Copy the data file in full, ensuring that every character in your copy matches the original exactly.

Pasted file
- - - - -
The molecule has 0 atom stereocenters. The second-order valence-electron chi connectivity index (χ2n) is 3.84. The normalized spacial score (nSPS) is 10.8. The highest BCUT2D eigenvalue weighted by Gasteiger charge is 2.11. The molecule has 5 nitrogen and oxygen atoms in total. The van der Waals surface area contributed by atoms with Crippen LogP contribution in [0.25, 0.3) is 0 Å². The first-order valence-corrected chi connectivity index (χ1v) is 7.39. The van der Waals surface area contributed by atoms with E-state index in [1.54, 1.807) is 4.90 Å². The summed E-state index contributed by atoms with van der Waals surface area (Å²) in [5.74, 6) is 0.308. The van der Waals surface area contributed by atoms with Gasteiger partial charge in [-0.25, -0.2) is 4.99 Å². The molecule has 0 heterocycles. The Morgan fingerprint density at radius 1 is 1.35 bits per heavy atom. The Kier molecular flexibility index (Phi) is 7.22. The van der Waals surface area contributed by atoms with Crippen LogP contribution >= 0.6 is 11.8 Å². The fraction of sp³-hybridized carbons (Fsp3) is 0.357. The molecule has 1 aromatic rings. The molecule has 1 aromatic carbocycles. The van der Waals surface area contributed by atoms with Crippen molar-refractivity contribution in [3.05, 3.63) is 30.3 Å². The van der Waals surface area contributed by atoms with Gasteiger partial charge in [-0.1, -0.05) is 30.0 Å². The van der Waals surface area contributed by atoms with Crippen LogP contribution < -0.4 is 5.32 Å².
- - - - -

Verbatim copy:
The molecule has 0 atom stereocenters. The second-order valence-electron chi connectivity index (χ2n) is 3.84. The normalized spacial score (nSPS) is 10.8. The highest BCUT2D eigenvalue weighted by Gasteiger charge is 2.11. The molecule has 5 nitrogen and oxygen atoms in total. The van der Waals surface area contributed by atoms with Crippen LogP contribution in [0.25, 0.3) is 0 Å². The first-order valence-corrected chi connectivity index (χ1v) is 7.39. The van der Waals surface area contributed by atoms with E-state index in [1.54, 1.807) is 4.90 Å². The summed E-state index contributed by atoms with van der Waals surface area (Å²) in [5.74, 6) is 0.308. The van der Waals surface area contributed by atoms with Gasteiger partial charge in [-0.25, -0.2) is 4.99 Å². The molecule has 0 heterocycles. The Morgan fingerprint density at radius 1 is 1.35 bits per heavy atom. The Kier molecular flexibility index (Phi) is 7.22. The van der Waals surface area contributed by atoms with Crippen LogP contribution >= 0.6 is 11.8 Å². The fraction of sp³-hybridized carbons (Fsp3) is 0.357. The molecule has 1 aromatic rings. The molecule has 1 aromatic carbocycles. The van der Waals surface area contributed by atoms with Crippen molar-refractivity contribution in [3.05, 3.63) is 30.3 Å². The van der Waals surface area contributed by atoms with Gasteiger partial charge in [-0.1, -0.05) is 30.0 Å². The van der Waals surface area contributed by atoms with Crippen LogP contribution < -0.4 is 5.32 Å².